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Words we should avoid

The examples below are just some of the words or terms that have crept into everyday language and usage. They largely represent jargon or ‘corporate speak’ which tends to be unhelpful. It can also generate a feeling of elitism/exclusion and is not in keeping with KFRS’ ‘plain English’ approach.

When writing try to ensure that you use terms that are straightforward rather than ‘buzz’ words or jargon. Remember: using jargon can not only bewilder the recipient, it can make the speaker look silly or pretentious!

This list is by no means comprehensive, but is an indication of the type of words and terms to guard against.

agenda the use of agenda should only apply to meetings. It should not be used to describe a person as ‘having an agenda’. Instead use 'having a plan' or 'intention'
brigade do not refer to KFRS as Kent Fire Brigade or ‘the Brigade’. Use Kent Fire and Rescue Service
commit state what is actually to be/being done rather than the intention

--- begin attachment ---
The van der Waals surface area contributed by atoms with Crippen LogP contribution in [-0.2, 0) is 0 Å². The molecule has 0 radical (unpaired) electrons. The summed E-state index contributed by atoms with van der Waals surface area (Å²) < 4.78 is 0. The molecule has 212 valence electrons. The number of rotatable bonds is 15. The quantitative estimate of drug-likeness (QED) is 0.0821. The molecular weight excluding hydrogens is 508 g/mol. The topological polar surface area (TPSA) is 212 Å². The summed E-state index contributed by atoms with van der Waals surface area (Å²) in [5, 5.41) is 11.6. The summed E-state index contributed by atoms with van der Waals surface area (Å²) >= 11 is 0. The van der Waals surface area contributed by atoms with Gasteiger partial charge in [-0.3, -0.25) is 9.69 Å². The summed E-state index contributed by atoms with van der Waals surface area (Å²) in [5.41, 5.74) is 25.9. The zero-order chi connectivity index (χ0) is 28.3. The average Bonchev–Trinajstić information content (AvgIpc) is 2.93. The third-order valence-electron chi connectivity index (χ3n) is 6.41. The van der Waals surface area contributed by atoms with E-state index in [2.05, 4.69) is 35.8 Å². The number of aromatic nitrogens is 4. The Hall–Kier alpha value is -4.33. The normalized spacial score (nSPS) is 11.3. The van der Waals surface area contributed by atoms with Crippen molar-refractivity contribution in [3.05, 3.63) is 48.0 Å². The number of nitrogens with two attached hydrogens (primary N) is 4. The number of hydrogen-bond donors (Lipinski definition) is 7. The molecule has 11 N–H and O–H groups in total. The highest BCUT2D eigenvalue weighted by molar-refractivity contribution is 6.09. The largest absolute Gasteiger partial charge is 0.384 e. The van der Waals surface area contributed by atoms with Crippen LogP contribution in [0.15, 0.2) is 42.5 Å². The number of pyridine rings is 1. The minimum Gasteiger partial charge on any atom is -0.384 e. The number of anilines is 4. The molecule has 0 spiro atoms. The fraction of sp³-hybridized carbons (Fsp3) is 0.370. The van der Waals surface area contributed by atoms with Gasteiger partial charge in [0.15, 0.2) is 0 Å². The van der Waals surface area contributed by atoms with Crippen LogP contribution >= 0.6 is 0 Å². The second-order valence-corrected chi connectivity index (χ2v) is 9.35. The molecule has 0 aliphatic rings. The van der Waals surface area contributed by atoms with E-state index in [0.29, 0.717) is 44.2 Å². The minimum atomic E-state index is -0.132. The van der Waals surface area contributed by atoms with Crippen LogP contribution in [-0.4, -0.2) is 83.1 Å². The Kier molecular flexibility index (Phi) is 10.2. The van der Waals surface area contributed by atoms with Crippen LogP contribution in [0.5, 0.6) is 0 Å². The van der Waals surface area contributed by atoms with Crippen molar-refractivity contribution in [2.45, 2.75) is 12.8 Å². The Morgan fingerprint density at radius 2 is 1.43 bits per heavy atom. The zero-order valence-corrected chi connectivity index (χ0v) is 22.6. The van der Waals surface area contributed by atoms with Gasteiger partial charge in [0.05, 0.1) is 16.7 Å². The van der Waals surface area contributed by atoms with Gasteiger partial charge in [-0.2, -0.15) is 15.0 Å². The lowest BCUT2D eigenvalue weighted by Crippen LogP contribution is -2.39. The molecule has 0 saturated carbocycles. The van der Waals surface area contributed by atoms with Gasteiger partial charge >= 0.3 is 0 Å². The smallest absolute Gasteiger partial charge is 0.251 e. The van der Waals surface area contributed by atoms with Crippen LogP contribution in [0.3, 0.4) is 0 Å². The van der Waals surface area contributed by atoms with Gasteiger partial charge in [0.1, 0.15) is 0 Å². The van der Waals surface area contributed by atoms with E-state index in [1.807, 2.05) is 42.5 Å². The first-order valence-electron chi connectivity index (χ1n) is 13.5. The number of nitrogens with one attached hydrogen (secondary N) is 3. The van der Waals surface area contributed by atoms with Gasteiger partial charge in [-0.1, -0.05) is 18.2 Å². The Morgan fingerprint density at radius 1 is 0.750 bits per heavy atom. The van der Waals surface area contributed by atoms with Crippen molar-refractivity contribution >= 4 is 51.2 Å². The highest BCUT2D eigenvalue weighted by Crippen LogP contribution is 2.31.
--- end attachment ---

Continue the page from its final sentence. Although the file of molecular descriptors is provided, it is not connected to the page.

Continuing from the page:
deliver do not use in relation to goals or intentions. Deliver must only be used in KFRS when it relates to project management. Pizzas are delivered – not documents or ideas!
deploy use only in a military context. In other contexts use terms such as ‘position’, ‘set up’ or ‘place’
dialogue use speak / spoken / discussed
drive only use in relation to people with self-drive or vehicles, never relate to projects. Instead use ‘motivate’, ‘push’ or ‘inspire’ dependent on the context
facilitate use enable, or give details of what is being done
fireman do not refer to 'fireman' - use the term 'firefighter' to describe operational crew
going forward only relevant for travel. Instead use terms such as ‘proceed’, ‘looking ahead’, ‘advance’, or ‘in the future’
leverage only use in a financial context. Instead use terms such as ‘advantage’ or ‘add weight’
slimming down this relates to diet and food, not documents or processes. Instead use ‘reduce’ or ‘refine’

The GOV.UK website provides some extra guidance about use of inclusive language: Words to use and words to avoid when talking about disability.